ESET®, a global pioneer in proactive protection for more than two decades, has compiled and published a summary of the top cybercrime trends and predictions for 2015. These highlights will be explored in further detail in ESET’s Cybercrime Trends & Predictions 2015 report coming soon on WeLiveSecurity.com. While last year’s focus was on internet privacy and Android malware, new areas of InfoSecurity risks are bubbling to the top in 2015.
Targeted attacks on the rise
Targeted attacks continue to become more sophisticated in 2015. Often referred to as Advanced Persistent Threats (APT), they differentiate from traditional cyber attacks. Designed to target specific victim and be silent, targeted attacks often can lurk undetected on less secure networks.
“The attack vector for targeted attacks most commonly takes advantage of social engineering attacks,” said Pablo Ramos, Head of Research Lab ESET Latin America. “This is where psychological manipulation is used to encourage potential victims into performing actions or divulging confidential information. Attacks also take the form of zero-day exploits, where attacks exploit newly discovered vulnerability on a particular operating system or application.”
“As users begin to adopt online payment systems as a means to pay for services and goods, these systems become more attractive to malware authors interested in financial gain,” continued Ramos.
2014 saw the largest known digital payment attack to date, with a hacker reportedly harvesting more than $600,000 USD in Bitcoins and Dogecoins by using a network of infected machines.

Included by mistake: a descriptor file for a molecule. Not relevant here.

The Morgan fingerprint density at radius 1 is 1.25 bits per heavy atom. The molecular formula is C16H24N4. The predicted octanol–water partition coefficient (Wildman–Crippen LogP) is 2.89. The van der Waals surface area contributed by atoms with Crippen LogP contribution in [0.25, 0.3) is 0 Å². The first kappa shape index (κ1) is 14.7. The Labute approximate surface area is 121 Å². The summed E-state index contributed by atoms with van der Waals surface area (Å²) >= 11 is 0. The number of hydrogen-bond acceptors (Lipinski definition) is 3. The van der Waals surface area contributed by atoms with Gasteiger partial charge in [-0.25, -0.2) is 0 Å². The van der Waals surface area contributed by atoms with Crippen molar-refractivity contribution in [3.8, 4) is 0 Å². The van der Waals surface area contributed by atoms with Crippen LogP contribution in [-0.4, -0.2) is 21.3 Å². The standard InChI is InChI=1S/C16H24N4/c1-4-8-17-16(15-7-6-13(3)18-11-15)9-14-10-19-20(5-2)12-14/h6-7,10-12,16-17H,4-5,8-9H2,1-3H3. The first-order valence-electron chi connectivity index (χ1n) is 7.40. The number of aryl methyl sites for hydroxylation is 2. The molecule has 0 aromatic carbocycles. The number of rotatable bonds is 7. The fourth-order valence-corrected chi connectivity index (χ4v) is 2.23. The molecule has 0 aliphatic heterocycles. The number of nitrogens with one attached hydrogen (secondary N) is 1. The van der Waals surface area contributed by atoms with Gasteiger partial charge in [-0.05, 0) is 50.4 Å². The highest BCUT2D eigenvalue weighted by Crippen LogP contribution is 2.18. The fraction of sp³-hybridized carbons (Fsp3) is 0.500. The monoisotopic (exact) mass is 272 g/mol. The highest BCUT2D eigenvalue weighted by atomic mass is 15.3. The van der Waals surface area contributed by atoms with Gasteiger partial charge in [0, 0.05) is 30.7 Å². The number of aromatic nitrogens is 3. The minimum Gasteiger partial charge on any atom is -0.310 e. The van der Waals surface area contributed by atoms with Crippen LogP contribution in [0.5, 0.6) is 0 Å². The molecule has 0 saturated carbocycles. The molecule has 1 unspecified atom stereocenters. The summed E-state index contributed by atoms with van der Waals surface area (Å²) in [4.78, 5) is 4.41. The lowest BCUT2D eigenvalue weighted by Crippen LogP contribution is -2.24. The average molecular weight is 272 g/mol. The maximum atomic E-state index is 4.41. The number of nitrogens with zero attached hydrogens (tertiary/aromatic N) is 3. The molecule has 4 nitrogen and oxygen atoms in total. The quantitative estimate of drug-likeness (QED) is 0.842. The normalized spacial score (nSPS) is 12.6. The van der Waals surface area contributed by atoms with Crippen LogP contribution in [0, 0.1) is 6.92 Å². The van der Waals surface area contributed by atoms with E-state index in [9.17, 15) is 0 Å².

ESET reported about attacks against the Dogevault site in May, where users of the popular online wallet reported unauthorised withdrawals from their accounts before the site was forced to go offline when attackers destroyed site data. An estimated value of $56,000 USD was stolen from Dogevault online wallet users.
We have also seen brute-force attacks, such as Win32/BrutPOS, that attempted to access password-protected accounts by hammering them with popular passwords to gain remote access - a reminder to us all to use strong, unique passwords.
Internet Of Things - new toys for hackers
As new devices connect to the Internet and store more data, they also become an attractive attack vector for cybercriminals. During 2014, we have seen more evidence of this growing trend, like attacks on cars shown on Defcon conference using the ECU devices, or the Tesla car that was hacked to open doors while in motion.
Attacks and proof of concepts were also shown on several SMART TVs, Boxee TV devices, biometric systems on smartphones, routers - not to mention Google glasses.
“This is an emerging space for cybercrime and should remain an area of focus for security industry,” added Camilo Gutierrez, Senior Security Researcher at ESET Latin America. “While it may take years to become a serious prevalent threat, we must act now to better prevent these types of attacks.”
The full report will be soon available on WeLiveSecurity.com. In the interim, you can read more about these findings on ESET’s WeLiveSecurity.com blog.ESET has also published a webinar focused on the security lessons learned in 2014. This webinar is geared at helping businesses set their security posture in the forthcoming year.
Since 1987, ESET® has been developing record award-winning security software that now helps over 100 million users to Enjoy Safer Technology. Its broad security product portfolio covers all popular platforms and provides businesses and consumers around the world with the perfect balance of performance and proactive protection. The company has a global sales network covering 180 countries, and regional offices in Bratislava, San Diego, Singapore and Buenos Aires. For more information visit www.eset.com or follow us on LinkedIn, Facebook and Twitter.